(1) Body (including breathing)
(3) States of mind
(4) Dhammas – basic patterns in the flow of experience, such as: the five khandhas, the five hindrances, the four True Realities, and the seven factors of awakening.
Source: Excerpted and adapted from Peter Harvey, An Introduction to Buddhism: Teachings, History and Practices, 2nd ed, (Cambridge: Cambridge University Press, 2013), page 83.
Right Mindfulness (or Right Attention)
Right Mindfulness or Right Attention means being attentive, mindful, and aware of our bodily actions, sensations and feelings, and the activity of our mind. Right Mindfulness means giving our full attention to that which is positive, life affirming, and beneficial to other beings. We are also mindful of that which is negative, harmful, or destructive. In addition, we are to cultivate those states of mind conducive to our spiritual progress.
In accord with Right Mindfulness, our awareness is where it should be, completely attentive to what is happening within us and around us in the present moment. We see things as they are, without distortion. When our attention is scattered, deluded, or placed on too many things at once, our thoughts, speech, or actions may become careless, which causes harm to ourselves or others. In these situations, we can practice Right Mindfulness by embracing the painful consequences of our actions with full awareness. As we practice Right Mindfulness, we are steady, open, aware, present, insightful, and serene in attitude; we think, speak, and act with loving-kindness, compassion, and wisdom. Through Right Mindfulness we cultivate mental discipline/concentration (samadhi), an essential aspect of the Path.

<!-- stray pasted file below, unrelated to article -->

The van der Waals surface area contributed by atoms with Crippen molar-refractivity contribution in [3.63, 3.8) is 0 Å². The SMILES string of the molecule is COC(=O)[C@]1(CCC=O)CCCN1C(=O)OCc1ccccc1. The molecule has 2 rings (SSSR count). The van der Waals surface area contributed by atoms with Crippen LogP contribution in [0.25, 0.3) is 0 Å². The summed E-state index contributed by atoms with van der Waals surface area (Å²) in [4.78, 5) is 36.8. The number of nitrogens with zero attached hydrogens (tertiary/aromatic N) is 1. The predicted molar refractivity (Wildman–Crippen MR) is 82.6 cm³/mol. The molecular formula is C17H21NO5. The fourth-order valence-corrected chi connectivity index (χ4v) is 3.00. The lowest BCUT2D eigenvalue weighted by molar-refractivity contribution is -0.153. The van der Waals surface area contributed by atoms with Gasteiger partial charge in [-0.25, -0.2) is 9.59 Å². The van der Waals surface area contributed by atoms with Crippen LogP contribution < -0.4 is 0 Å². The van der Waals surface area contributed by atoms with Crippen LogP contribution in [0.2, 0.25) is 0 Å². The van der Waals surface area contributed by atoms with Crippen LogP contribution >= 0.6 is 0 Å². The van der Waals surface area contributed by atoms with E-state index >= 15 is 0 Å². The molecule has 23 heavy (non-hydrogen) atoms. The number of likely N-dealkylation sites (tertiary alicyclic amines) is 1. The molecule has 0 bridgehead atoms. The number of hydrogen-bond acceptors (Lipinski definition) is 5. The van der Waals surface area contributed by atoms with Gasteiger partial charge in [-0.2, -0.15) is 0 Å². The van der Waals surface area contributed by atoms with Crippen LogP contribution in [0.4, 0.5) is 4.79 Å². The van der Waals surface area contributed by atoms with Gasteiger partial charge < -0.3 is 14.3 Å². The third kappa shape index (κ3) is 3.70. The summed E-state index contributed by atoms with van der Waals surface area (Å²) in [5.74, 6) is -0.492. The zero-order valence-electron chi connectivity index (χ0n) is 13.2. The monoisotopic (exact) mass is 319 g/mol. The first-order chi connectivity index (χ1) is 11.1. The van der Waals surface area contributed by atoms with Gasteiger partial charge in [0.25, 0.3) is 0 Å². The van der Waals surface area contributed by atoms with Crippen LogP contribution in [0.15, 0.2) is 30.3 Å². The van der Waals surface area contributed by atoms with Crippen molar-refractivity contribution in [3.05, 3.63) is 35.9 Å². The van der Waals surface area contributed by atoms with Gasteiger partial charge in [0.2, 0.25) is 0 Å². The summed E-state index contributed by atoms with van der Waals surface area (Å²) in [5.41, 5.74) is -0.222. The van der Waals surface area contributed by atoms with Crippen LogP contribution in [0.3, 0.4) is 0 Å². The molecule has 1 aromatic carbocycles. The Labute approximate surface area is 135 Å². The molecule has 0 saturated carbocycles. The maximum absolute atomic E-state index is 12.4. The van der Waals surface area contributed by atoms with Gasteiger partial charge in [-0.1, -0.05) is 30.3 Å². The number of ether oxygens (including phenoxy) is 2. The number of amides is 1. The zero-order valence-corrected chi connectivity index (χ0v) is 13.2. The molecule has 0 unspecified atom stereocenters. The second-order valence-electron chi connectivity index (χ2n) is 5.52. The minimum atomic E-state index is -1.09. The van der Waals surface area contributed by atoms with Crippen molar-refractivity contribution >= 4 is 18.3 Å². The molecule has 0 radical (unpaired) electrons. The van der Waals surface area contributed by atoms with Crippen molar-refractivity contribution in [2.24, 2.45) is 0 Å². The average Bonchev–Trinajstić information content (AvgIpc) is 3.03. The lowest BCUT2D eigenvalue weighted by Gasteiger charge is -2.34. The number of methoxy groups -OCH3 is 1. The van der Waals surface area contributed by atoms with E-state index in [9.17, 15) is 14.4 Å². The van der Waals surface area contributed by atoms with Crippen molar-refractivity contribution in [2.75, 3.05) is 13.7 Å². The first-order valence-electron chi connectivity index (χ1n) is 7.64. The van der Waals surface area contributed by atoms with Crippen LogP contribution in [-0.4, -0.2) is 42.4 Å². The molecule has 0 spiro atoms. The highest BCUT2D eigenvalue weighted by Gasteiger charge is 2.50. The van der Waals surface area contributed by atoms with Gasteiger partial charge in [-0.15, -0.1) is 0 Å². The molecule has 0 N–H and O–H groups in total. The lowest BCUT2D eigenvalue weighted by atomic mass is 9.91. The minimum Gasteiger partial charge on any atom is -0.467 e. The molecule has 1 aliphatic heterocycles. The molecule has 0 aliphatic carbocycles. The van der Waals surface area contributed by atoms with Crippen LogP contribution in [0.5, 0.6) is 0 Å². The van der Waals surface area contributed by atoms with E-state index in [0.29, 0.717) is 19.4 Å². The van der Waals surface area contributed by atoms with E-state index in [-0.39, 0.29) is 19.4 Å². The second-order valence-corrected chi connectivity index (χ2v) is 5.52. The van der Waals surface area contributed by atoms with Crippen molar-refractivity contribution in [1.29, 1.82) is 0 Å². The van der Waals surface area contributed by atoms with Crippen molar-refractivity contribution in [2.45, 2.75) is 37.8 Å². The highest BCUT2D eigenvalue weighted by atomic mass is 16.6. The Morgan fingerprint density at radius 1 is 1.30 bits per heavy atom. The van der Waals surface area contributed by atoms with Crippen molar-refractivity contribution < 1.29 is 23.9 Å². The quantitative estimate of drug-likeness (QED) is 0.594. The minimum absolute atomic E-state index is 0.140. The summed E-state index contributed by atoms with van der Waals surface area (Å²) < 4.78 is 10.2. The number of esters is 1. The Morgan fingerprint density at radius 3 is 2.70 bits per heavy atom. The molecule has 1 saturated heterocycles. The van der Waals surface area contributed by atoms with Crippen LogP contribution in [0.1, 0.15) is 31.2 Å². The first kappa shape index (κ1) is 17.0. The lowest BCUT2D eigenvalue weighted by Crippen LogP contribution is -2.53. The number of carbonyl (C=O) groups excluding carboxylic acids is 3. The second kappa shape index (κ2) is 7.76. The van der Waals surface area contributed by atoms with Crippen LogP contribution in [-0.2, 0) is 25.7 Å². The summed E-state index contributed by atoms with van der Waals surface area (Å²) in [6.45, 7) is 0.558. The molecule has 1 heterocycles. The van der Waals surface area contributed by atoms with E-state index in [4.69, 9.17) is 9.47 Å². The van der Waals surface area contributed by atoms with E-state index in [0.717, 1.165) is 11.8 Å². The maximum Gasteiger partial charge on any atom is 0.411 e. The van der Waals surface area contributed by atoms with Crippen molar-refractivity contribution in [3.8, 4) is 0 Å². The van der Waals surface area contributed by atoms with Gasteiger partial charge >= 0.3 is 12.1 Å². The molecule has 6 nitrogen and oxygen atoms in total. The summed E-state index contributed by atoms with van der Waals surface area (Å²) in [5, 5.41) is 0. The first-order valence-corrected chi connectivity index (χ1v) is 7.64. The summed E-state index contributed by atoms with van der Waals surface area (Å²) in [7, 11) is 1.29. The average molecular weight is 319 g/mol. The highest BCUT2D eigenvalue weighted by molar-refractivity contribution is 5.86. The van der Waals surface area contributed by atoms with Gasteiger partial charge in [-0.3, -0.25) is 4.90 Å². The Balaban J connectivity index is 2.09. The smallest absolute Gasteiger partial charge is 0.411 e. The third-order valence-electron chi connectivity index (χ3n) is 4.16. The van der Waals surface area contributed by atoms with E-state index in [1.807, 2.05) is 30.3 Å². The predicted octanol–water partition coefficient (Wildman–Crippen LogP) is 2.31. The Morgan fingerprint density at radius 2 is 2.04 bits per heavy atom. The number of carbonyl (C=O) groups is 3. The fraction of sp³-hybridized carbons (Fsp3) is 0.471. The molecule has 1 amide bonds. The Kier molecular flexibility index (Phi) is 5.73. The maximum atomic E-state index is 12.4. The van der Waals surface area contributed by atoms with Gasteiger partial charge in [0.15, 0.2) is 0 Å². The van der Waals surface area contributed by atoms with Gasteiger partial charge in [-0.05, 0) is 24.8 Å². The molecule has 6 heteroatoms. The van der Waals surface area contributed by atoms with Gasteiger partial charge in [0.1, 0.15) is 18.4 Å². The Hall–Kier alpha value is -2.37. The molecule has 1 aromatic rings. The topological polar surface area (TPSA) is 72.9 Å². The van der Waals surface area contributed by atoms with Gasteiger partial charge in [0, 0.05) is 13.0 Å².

Source: SourcePoint Global Outreach, The Heart of Dharma Collection (Mount Shasta, CA: Naljor Prison Dharma Service, n.d.) http://sourcepointglobaloutreach.org/what-we-offer/